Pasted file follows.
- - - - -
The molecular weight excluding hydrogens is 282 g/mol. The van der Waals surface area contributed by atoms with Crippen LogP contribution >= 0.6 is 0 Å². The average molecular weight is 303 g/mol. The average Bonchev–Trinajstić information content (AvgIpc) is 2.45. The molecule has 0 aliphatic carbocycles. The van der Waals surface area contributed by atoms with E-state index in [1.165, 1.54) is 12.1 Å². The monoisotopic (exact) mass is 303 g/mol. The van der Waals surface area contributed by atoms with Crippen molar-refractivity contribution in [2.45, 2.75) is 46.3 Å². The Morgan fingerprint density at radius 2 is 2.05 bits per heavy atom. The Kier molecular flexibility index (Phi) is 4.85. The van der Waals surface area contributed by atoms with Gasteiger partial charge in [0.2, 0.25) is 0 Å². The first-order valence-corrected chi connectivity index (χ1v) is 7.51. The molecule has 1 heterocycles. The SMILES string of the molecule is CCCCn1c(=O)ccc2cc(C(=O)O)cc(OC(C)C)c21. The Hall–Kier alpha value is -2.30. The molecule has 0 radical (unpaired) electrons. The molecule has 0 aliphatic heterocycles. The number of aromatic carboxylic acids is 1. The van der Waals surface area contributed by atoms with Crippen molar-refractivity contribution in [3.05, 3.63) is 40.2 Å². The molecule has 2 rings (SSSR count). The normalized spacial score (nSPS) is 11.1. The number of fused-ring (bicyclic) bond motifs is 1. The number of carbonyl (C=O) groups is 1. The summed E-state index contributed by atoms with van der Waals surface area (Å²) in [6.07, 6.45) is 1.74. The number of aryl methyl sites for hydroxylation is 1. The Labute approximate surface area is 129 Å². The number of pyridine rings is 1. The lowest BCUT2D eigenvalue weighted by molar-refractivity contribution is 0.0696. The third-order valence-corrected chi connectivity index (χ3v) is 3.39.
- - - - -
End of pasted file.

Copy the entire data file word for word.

The molecular weight excluding hydrogens is 282 g/mol. The van der Waals surface area contributed by atoms with Crippen LogP contribution >= 0.6 is 0 Å². The average molecular weight is 303 g/mol. The average Bonchev–Trinajstić information content (AvgIpc) is 2.45. The molecule has 0 aliphatic carbocycles. The van der Waals surface area contributed by atoms with E-state index in [1.165, 1.54) is 12.1 Å². The monoisotopic (exact) mass is 303 g/mol. The van der Waals surface area contributed by atoms with Crippen molar-refractivity contribution in [2.45, 2.75) is 46.3 Å². The Morgan fingerprint density at radius 2 is 2.05 bits per heavy atom. The Kier molecular flexibility index (Phi) is 4.85. The van der Waals surface area contributed by atoms with Gasteiger partial charge in [0.2, 0.25) is 0 Å². The first-order valence-corrected chi connectivity index (χ1v) is 7.51. The molecule has 1 heterocycles. The SMILES string of the molecule is CCCCn1c(=O)ccc2cc(C(=O)O)cc(OC(C)C)c21. The Hall–Kier alpha value is -2.30. The molecule has 0 radical (unpaired) electrons. The molecule has 0 aliphatic heterocycles. The number of aromatic carboxylic acids is 1. The van der Waals surface area contributed by atoms with Crippen molar-refractivity contribution in [3.05, 3.63) is 40.2 Å². The molecule has 2 rings (SSSR count). The normalized spacial score (nSPS) is 11.1. The number of fused-ring (bicyclic) bond motifs is 1. The number of carbonyl (C=O) groups is 1. The summed E-state index contributed by atoms with van der Waals surface area (Å²) in [6.07, 6.45) is 1.74. The number of aryl methyl sites for hydroxylation is 1. The Labute approximate surface area is 129 Å². The number of pyridine rings is 1. The lowest BCUT2D eigenvalue weighted by molar-refractivity contribution is 0.0696. The third-order valence-corrected chi connectivity index (χ3v) is 3.39.